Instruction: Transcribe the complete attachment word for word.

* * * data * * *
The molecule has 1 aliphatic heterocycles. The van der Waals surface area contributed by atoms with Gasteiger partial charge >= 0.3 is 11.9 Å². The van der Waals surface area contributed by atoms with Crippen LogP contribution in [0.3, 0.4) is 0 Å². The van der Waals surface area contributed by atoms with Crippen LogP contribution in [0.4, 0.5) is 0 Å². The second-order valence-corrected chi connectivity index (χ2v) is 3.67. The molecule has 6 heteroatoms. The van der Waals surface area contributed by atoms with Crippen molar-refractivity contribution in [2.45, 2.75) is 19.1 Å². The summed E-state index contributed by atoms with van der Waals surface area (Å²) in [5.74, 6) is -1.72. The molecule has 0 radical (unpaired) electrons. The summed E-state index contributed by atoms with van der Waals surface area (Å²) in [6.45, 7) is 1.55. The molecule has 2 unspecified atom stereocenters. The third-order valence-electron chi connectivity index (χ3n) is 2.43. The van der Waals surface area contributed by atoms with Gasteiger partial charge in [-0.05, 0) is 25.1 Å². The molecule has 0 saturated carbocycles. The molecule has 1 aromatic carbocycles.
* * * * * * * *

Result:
The molecule has 1 aliphatic heterocycles. The van der Waals surface area contributed by atoms with Gasteiger partial charge >= 0.3 is 11.9 Å². The van der Waals surface area contributed by atoms with Crippen LogP contribution in [0.3, 0.4) is 0 Å². The van der Waals surface area contributed by atoms with Crippen LogP contribution in [0.4, 0.5) is 0 Å². The second-order valence-corrected chi connectivity index (χ2v) is 3.67. The molecule has 6 heteroatoms. The van der Waals surface area contributed by atoms with Crippen molar-refractivity contribution in [2.45, 2.75) is 19.1 Å². The summed E-state index contributed by atoms with van der Waals surface area (Å²) in [5.74, 6) is -1.72. The molecule has 0 radical (unpaired) electrons. The summed E-state index contributed by atoms with van der Waals surface area (Å²) in [6.45, 7) is 1.55. The molecule has 2 unspecified atom stereocenters. The third-order valence-electron chi connectivity index (χ3n) is 2.43. The van der Waals surface area contributed by atoms with Gasteiger partial charge in [-0.05, 0) is 25.1 Å². The molecule has 0 saturated carbocycles. The molecule has 1 aromatic carbocycles.